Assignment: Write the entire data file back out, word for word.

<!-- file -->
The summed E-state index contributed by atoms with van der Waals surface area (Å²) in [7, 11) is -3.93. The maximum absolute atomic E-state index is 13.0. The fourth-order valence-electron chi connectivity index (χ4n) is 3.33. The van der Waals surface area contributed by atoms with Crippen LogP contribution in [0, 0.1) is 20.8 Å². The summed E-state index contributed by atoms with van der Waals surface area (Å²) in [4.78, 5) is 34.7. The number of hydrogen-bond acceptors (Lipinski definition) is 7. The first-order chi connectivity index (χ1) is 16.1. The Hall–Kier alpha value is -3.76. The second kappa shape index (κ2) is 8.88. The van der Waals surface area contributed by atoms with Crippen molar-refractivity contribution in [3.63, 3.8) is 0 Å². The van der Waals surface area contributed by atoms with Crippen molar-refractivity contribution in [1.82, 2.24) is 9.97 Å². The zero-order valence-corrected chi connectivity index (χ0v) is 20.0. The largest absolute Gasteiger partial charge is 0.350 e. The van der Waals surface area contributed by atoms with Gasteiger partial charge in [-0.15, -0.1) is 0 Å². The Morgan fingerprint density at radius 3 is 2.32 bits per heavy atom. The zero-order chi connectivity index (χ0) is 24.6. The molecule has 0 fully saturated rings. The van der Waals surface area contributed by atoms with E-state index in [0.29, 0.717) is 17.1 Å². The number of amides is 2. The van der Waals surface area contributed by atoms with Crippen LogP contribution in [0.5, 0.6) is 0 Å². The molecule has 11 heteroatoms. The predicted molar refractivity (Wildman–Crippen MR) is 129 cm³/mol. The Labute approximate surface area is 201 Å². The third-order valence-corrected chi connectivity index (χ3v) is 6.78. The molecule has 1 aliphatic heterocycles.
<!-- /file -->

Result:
The summed E-state index contributed by atoms with van der Waals surface area (Å²) in [7, 11) is -3.93. The maximum absolute atomic E-state index is 13.0. The fourth-order valence-electron chi connectivity index (χ4n) is 3.33. The van der Waals surface area contributed by atoms with Crippen LogP contribution in [0, 0.1) is 20.8 Å². The summed E-state index contributed by atoms with van der Waals surface area (Å²) in [4.78, 5) is 34.7. The number of hydrogen-bond acceptors (Lipinski definition) is 7. The first-order chi connectivity index (χ1) is 16.1. The Hall–Kier alpha value is -3.76. The second kappa shape index (κ2) is 8.88. The van der Waals surface area contributed by atoms with Crippen molar-refractivity contribution in [3.63, 3.8) is 0 Å². The van der Waals surface area contributed by atoms with Crippen molar-refractivity contribution in [1.82, 2.24) is 9.97 Å². The zero-order valence-corrected chi connectivity index (χ0v) is 20.0. The largest absolute Gasteiger partial charge is 0.350 e. The van der Waals surface area contributed by atoms with Gasteiger partial charge in [-0.15, -0.1) is 0 Å². The Morgan fingerprint density at radius 3 is 2.32 bits per heavy atom. The zero-order chi connectivity index (χ0) is 24.6. The molecule has 0 fully saturated rings. The van der Waals surface area contributed by atoms with E-state index in [0.29, 0.717) is 17.1 Å². The number of amides is 2. The van der Waals surface area contributed by atoms with Crippen LogP contribution in [0.5, 0.6) is 0 Å². The molecule has 11 heteroatoms. The predicted molar refractivity (Wildman–Crippen MR) is 129 cm³/mol. The Labute approximate surface area is 201 Å². The third-order valence-corrected chi connectivity index (χ3v) is 6.78. The molecule has 1 aliphatic heterocycles.